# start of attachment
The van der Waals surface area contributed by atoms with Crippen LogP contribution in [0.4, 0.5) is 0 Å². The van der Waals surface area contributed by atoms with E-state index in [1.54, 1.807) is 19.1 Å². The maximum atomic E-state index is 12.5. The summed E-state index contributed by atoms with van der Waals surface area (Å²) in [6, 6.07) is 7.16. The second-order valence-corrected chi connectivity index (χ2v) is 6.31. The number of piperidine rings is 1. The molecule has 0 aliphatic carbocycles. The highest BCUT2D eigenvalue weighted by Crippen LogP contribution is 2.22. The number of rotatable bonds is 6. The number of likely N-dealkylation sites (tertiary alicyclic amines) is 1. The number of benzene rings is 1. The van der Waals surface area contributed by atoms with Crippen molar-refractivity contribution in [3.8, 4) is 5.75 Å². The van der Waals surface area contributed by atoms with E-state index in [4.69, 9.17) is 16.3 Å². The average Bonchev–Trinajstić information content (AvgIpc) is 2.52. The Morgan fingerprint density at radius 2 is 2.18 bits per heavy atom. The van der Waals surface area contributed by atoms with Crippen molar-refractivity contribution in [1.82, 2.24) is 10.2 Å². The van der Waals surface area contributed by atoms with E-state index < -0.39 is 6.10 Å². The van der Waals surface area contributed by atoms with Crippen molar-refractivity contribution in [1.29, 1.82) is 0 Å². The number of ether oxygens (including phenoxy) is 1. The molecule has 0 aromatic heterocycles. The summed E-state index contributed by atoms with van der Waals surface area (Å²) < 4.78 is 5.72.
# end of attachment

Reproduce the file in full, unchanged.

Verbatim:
The van der Waals surface area contributed by atoms with Crippen LogP contribution in [0.4, 0.5) is 0 Å². The van der Waals surface area contributed by atoms with E-state index in [1.54, 1.807) is 19.1 Å². The maximum atomic E-state index is 12.5. The summed E-state index contributed by atoms with van der Waals surface area (Å²) in [6, 6.07) is 7.16. The second-order valence-corrected chi connectivity index (χ2v) is 6.31. The number of piperidine rings is 1. The molecule has 0 aliphatic carbocycles. The highest BCUT2D eigenvalue weighted by Crippen LogP contribution is 2.22. The number of rotatable bonds is 6. The number of likely N-dealkylation sites (tertiary alicyclic amines) is 1. The number of benzene rings is 1. The van der Waals surface area contributed by atoms with Crippen molar-refractivity contribution in [3.8, 4) is 5.75 Å². The van der Waals surface area contributed by atoms with E-state index in [4.69, 9.17) is 16.3 Å². The average Bonchev–Trinajstić information content (AvgIpc) is 2.52. The Morgan fingerprint density at radius 2 is 2.18 bits per heavy atom. The van der Waals surface area contributed by atoms with Crippen molar-refractivity contribution in [1.82, 2.24) is 10.2 Å². The van der Waals surface area contributed by atoms with E-state index < -0.39 is 6.10 Å². The van der Waals surface area contributed by atoms with Crippen molar-refractivity contribution in [1.29, 1.82) is 0 Å². The number of ether oxygens (including phenoxy) is 1. The molecule has 0 aromatic heterocycles. The summed E-state index contributed by atoms with van der Waals surface area (Å²) < 4.78 is 5.72.